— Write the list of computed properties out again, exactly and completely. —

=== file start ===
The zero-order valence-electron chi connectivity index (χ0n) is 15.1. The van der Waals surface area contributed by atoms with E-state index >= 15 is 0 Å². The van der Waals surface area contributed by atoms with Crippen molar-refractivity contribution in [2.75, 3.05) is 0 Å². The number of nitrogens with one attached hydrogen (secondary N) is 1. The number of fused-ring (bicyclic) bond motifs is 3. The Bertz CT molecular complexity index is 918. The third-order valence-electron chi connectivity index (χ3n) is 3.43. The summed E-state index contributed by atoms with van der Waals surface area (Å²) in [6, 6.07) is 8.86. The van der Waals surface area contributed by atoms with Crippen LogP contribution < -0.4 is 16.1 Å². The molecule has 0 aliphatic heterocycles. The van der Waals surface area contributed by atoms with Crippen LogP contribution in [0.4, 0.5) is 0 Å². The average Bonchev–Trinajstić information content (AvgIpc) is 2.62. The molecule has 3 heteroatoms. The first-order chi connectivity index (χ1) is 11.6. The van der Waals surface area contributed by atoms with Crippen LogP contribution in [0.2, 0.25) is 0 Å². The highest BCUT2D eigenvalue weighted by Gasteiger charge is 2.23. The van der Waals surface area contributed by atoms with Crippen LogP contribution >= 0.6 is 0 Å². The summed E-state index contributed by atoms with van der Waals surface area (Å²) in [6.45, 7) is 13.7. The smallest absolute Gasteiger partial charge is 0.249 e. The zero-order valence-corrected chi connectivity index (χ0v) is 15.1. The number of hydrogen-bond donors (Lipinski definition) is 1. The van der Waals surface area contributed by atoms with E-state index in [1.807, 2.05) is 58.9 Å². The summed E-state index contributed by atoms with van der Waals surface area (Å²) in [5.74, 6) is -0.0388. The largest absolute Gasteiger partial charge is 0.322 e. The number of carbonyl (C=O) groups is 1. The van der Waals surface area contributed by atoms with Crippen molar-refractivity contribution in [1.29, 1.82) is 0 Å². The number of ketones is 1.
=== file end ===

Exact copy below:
The zero-order valence-electron chi connectivity index (χ0n) is 15.1. The van der Waals surface area contributed by atoms with E-state index >= 15 is 0 Å². The van der Waals surface area contributed by atoms with Crippen molar-refractivity contribution in [2.75, 3.05) is 0 Å². The number of nitrogens with one attached hydrogen (secondary N) is 1. The number of fused-ring (bicyclic) bond motifs is 3. The Bertz CT molecular complexity index is 918. The third-order valence-electron chi connectivity index (χ3n) is 3.43. The summed E-state index contributed by atoms with van der Waals surface area (Å²) in [6, 6.07) is 8.86. The van der Waals surface area contributed by atoms with Crippen LogP contribution < -0.4 is 16.1 Å². The molecule has 0 aliphatic heterocycles. The van der Waals surface area contributed by atoms with Crippen LogP contribution in [0.4, 0.5) is 0 Å². The average Bonchev–Trinajstić information content (AvgIpc) is 2.62. The molecule has 3 heteroatoms. The first-order chi connectivity index (χ1) is 11.6. The van der Waals surface area contributed by atoms with Crippen LogP contribution in [0.2, 0.25) is 0 Å². The highest BCUT2D eigenvalue weighted by Gasteiger charge is 2.23. The van der Waals surface area contributed by atoms with Crippen LogP contribution >= 0.6 is 0 Å². The summed E-state index contributed by atoms with van der Waals surface area (Å²) in [6.45, 7) is 13.7. The smallest absolute Gasteiger partial charge is 0.249 e. The zero-order valence-corrected chi connectivity index (χ0v) is 15.1. The number of hydrogen-bond donors (Lipinski definition) is 1. The van der Waals surface area contributed by atoms with E-state index in [1.807, 2.05) is 58.9 Å². The summed E-state index contributed by atoms with van der Waals surface area (Å²) in [5.74, 6) is -0.0388. The largest absolute Gasteiger partial charge is 0.322 e. The number of carbonyl (C=O) groups is 1. The van der Waals surface area contributed by atoms with Crippen molar-refractivity contribution in [1.29, 1.82) is 0 Å². The number of ketones is 1.